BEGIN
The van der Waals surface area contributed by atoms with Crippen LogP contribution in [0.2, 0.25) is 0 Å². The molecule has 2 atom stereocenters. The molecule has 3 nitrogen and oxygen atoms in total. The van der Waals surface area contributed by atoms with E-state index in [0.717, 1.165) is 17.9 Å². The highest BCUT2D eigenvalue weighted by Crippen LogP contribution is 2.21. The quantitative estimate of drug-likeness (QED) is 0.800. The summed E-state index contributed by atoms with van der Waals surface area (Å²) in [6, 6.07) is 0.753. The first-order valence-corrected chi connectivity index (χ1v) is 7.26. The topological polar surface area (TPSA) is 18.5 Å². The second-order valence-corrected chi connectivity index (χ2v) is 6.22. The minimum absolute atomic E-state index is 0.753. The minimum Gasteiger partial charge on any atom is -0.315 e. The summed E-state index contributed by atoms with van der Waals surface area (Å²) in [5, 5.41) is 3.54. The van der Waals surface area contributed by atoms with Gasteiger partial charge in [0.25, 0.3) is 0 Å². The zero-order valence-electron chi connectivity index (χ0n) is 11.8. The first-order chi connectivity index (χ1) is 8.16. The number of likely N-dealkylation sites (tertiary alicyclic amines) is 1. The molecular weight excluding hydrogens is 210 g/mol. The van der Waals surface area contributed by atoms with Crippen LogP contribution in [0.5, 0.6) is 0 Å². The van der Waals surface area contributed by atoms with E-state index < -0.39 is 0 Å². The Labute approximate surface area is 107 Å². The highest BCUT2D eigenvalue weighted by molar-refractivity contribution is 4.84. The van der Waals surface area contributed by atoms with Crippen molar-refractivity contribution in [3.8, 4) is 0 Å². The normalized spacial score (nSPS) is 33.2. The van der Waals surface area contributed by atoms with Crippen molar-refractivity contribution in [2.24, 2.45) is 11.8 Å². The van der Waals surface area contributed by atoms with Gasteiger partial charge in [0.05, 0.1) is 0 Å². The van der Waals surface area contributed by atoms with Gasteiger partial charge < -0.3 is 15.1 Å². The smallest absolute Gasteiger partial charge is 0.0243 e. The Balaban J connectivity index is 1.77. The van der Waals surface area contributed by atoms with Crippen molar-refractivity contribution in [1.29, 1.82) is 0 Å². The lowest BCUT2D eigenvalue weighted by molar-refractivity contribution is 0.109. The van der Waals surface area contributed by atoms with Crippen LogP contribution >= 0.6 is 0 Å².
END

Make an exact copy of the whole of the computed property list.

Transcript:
The van der Waals surface area contributed by atoms with Crippen LogP contribution in [0.2, 0.25) is 0 Å². The molecule has 2 atom stereocenters. The molecule has 3 nitrogen and oxygen atoms in total. The van der Waals surface area contributed by atoms with E-state index in [0.717, 1.165) is 17.9 Å². The highest BCUT2D eigenvalue weighted by Crippen LogP contribution is 2.21. The quantitative estimate of drug-likeness (QED) is 0.800. The summed E-state index contributed by atoms with van der Waals surface area (Å²) in [6, 6.07) is 0.753. The first-order valence-corrected chi connectivity index (χ1v) is 7.26. The topological polar surface area (TPSA) is 18.5 Å². The second-order valence-corrected chi connectivity index (χ2v) is 6.22. The minimum absolute atomic E-state index is 0.753. The minimum Gasteiger partial charge on any atom is -0.315 e. The summed E-state index contributed by atoms with van der Waals surface area (Å²) in [5, 5.41) is 3.54. The van der Waals surface area contributed by atoms with Gasteiger partial charge in [0.25, 0.3) is 0 Å². The zero-order valence-electron chi connectivity index (χ0n) is 11.8. The first-order chi connectivity index (χ1) is 8.16. The number of likely N-dealkylation sites (tertiary alicyclic amines) is 1. The molecular weight excluding hydrogens is 210 g/mol. The van der Waals surface area contributed by atoms with Crippen LogP contribution in [0.5, 0.6) is 0 Å². The van der Waals surface area contributed by atoms with E-state index < -0.39 is 0 Å². The Labute approximate surface area is 107 Å². The highest BCUT2D eigenvalue weighted by molar-refractivity contribution is 4.84. The van der Waals surface area contributed by atoms with Crippen molar-refractivity contribution in [3.8, 4) is 0 Å². The normalized spacial score (nSPS) is 33.2. The van der Waals surface area contributed by atoms with Crippen molar-refractivity contribution in [2.24, 2.45) is 11.8 Å². The van der Waals surface area contributed by atoms with Gasteiger partial charge in [0.05, 0.1) is 0 Å². The van der Waals surface area contributed by atoms with Gasteiger partial charge < -0.3 is 15.1 Å². The smallest absolute Gasteiger partial charge is 0.0243 e. The Balaban J connectivity index is 1.77. The van der Waals surface area contributed by atoms with Crippen molar-refractivity contribution in [1.29, 1.82) is 0 Å². The lowest BCUT2D eigenvalue weighted by molar-refractivity contribution is 0.109. The van der Waals surface area contributed by atoms with Crippen LogP contribution >= 0.6 is 0 Å².